SCAD is a rare condition that is morphologically similar to what happens in aortic dissection; i.e. blood dissects into the wall of the artery through an intimal tear. It affects the coronary arteries, typically in younger women, often in association with pregnancy or the postpartum state. It has a high mortality, since it may result in sudden coronary artery blockage. See the Wall Street Journal, August 30, 2011 (I couldn’t find it in Robbins).
Dysfunction ranging from trivial to rapidly fatal depending on how bad the defect is and how rapidly it developed
May cause secondary changes in heart and blood vessels
The valve leaflets are simple, mostly avascular laminated structures. The strength of the leaflet comes from the middle layer, the lamina fibrosa. A lamina spongiosa is a cushioning layer on the inflow surface. Elastic fibers are also present. The outer surfaces are covered with endothelium. Valvular interstitial cells within the leaflets maintain the matrix.
The chordae tendineae are also avascular and blend with the lamina fibrosa.
The arterial valves work passively. The mitral and tricuspid valves require a functioning tensor apparatus (papillary muscles and chordae tendineae) to prevent gross incompetence.
The most important secondary changes from valve damage include myocardial hypertrophy, atrial dilatation and hypertensive changes in pulmonary vasculature.
Most lesions are acquired, chronic and affect the left-sided valves
Congenital causes include malformed (dysplastic) valves, which are stenotic, regurgitant, or both. Congenital valvular lesions are relatively rare. Bicuspid aortic valve is one of the most common congenital valvular abnormalities affecting 1 – 2% of the population.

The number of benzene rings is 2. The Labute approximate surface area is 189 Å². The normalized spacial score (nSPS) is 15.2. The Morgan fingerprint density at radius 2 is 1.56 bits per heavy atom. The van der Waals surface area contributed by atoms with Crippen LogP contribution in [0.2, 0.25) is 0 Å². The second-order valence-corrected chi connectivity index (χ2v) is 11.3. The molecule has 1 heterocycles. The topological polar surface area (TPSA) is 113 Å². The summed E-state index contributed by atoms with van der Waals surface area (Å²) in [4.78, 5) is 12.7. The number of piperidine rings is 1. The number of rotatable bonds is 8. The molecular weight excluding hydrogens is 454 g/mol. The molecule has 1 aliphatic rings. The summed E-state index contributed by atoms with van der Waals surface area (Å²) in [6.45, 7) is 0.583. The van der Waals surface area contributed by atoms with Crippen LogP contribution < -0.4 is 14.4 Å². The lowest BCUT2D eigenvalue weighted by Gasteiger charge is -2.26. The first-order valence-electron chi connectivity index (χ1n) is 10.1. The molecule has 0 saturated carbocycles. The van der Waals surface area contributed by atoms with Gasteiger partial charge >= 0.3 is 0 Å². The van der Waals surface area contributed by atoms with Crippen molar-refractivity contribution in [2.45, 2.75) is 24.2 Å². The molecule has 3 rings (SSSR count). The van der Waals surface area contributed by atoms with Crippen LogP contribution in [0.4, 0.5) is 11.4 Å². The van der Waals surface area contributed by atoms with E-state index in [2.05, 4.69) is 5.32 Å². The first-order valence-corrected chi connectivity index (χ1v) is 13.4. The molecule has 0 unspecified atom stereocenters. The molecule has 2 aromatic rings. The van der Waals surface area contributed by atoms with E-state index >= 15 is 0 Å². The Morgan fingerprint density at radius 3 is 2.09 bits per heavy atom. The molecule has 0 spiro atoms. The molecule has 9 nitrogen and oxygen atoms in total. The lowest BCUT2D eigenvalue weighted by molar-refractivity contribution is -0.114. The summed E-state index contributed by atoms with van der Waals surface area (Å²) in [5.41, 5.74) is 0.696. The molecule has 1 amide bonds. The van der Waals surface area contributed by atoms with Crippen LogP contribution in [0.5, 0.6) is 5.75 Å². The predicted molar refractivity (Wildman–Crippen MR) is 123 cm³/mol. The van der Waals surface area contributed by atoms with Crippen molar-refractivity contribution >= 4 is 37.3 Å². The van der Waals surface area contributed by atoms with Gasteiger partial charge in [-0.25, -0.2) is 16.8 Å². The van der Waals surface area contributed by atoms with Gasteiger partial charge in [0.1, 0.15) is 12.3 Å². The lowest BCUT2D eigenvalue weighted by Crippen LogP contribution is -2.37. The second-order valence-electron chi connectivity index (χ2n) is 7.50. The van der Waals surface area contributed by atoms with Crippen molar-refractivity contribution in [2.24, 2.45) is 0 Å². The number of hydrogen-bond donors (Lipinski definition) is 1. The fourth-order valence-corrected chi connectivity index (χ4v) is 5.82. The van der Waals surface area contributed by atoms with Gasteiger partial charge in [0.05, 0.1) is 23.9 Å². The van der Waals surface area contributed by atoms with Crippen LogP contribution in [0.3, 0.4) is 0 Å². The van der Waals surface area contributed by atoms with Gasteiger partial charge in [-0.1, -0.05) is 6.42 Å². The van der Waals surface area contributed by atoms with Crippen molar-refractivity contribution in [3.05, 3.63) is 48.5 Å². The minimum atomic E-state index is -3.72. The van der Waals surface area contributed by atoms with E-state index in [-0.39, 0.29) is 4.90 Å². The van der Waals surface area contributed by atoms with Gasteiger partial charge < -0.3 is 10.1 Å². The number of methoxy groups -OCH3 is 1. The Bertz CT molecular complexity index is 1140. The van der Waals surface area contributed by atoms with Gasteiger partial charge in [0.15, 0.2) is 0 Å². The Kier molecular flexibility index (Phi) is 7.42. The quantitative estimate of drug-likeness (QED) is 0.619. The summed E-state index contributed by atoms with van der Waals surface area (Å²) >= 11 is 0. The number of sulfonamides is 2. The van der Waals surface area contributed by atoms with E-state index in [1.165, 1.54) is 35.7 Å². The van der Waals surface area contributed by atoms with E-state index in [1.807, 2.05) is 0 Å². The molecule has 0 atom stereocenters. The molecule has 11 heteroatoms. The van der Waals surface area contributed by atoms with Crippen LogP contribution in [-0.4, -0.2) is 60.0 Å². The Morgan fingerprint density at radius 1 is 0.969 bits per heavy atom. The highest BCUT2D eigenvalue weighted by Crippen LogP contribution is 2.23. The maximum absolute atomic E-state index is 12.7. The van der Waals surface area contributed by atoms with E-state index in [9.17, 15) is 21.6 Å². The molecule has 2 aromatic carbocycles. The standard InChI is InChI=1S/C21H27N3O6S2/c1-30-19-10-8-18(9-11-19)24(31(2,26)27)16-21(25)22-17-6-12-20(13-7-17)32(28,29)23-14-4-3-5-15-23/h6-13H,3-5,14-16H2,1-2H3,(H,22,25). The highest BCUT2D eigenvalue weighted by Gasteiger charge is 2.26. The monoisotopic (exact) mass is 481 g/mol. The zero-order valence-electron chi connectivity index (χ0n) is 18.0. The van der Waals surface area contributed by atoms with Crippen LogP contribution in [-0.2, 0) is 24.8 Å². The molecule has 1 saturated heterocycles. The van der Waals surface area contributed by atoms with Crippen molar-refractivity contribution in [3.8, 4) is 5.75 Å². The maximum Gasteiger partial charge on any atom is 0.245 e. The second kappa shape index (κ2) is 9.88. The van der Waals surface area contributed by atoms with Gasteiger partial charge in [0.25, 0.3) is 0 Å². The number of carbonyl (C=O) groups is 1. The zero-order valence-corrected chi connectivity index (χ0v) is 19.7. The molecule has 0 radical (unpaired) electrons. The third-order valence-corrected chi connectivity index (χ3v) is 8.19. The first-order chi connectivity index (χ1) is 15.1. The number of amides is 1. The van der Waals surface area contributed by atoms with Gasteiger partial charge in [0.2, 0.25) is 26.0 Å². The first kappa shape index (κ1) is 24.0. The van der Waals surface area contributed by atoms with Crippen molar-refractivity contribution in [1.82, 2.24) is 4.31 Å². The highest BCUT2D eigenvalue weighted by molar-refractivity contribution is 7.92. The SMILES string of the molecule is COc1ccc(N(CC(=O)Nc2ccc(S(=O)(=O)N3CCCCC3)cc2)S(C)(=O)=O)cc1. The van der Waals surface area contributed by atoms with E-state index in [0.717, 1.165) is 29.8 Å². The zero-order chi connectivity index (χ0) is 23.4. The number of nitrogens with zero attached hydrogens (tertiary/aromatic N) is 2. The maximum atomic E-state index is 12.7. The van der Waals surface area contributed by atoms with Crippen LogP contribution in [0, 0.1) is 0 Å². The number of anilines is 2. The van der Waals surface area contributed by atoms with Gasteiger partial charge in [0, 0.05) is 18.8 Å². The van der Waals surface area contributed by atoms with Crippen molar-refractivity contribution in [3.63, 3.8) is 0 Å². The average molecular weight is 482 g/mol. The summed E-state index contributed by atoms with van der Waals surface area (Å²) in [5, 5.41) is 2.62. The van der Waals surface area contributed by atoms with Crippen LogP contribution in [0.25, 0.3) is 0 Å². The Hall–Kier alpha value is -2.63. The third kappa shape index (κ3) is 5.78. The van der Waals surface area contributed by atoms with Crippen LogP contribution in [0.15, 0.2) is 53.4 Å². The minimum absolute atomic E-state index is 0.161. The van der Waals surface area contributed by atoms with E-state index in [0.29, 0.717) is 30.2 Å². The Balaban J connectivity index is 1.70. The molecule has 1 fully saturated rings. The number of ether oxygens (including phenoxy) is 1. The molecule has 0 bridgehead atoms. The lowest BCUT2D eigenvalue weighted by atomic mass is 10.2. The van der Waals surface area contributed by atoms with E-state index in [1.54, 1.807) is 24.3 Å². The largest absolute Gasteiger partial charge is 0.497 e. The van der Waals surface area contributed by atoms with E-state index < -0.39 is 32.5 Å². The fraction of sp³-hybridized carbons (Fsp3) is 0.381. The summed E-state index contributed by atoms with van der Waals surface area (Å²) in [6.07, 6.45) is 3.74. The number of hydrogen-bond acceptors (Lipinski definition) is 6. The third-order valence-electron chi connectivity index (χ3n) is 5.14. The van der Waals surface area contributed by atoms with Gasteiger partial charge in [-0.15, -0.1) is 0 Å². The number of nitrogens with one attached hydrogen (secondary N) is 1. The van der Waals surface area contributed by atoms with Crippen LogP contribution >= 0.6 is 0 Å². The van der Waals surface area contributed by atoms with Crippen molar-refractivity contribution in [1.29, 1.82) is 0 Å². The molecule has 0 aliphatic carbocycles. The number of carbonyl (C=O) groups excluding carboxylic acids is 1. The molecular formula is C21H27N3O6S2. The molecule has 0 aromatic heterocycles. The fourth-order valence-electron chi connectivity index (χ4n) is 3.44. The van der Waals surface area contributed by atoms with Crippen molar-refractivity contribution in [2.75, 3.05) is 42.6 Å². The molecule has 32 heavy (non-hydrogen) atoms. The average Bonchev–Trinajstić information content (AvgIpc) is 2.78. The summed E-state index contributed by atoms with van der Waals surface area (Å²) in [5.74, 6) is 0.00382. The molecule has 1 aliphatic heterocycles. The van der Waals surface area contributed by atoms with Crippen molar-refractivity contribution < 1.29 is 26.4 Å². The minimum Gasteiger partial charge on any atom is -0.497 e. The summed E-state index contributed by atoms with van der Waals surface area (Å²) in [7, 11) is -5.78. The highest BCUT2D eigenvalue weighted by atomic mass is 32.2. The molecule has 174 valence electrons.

Acquired causes include degenerative diseases, infection, autoimmune disorders, and papillary muscle dysfunction (e.g. as a complication of MI). Inheritable connective tissue disorders are technically congenital, but the manifestations are “acquired” later in life (e.g. Marfan’s, floppy mitral valve). It is now recognized that adult survivors of childhood cancers who have received high dose irradiation to the chest may develop secondary abnormalities of cardiac valves or coronary arteries starting in early middle age.
See Table 12-7, p. 561, Robbins 8th Ed. for a listing of the major causes of acquired valvular heart disease.
Most Frequent Chronic Valve Lesions of Major Functional Significance:
Mitral stenosis secondary to rheumatic heart disease
Mitral insufficiency secondary to myxomatous degeneration (floppy mitral valve)
Not exactly the same as atherosclerosis, but chronic injury due to hypertension and hyperlipidemia play a role
Typically presents in 70s & 80s (50s & 60s if bicuspid aortic valve)
Hallmark is heaped up masses of calcium on the downstream side of the leaflets preventing opening of valve
Calcification begins in the fibrosa layer at the attachment of the leaflet, which is the point of maximum flexion – usually does not involve free edges. The early lesion is “aortic valve sclerosis.” Rather than accumulating smooth muscle cells, the abnormal valves contain cells resembling osteoblasts.
The commissures are not fused (at least early on) as in rheumatic. Also the mitral valve is not involved (although calcium may extend through aortic annulus to involve anterior leaflet of the mitral valve).
Calcific Aortic Stenosis Clinical Features
Progresses at a variable (slow) rate and causes an increasing pressure gradient, 75 – 100 mm Hg LV hypertrophy
Angina or syncope may ensue
Ca++ may rarely extend into septum & cause AV conduction block (not mentioned in Robbins but true)
Eventually get cardiac decompensation & CHF end stage with 50% mortality in three years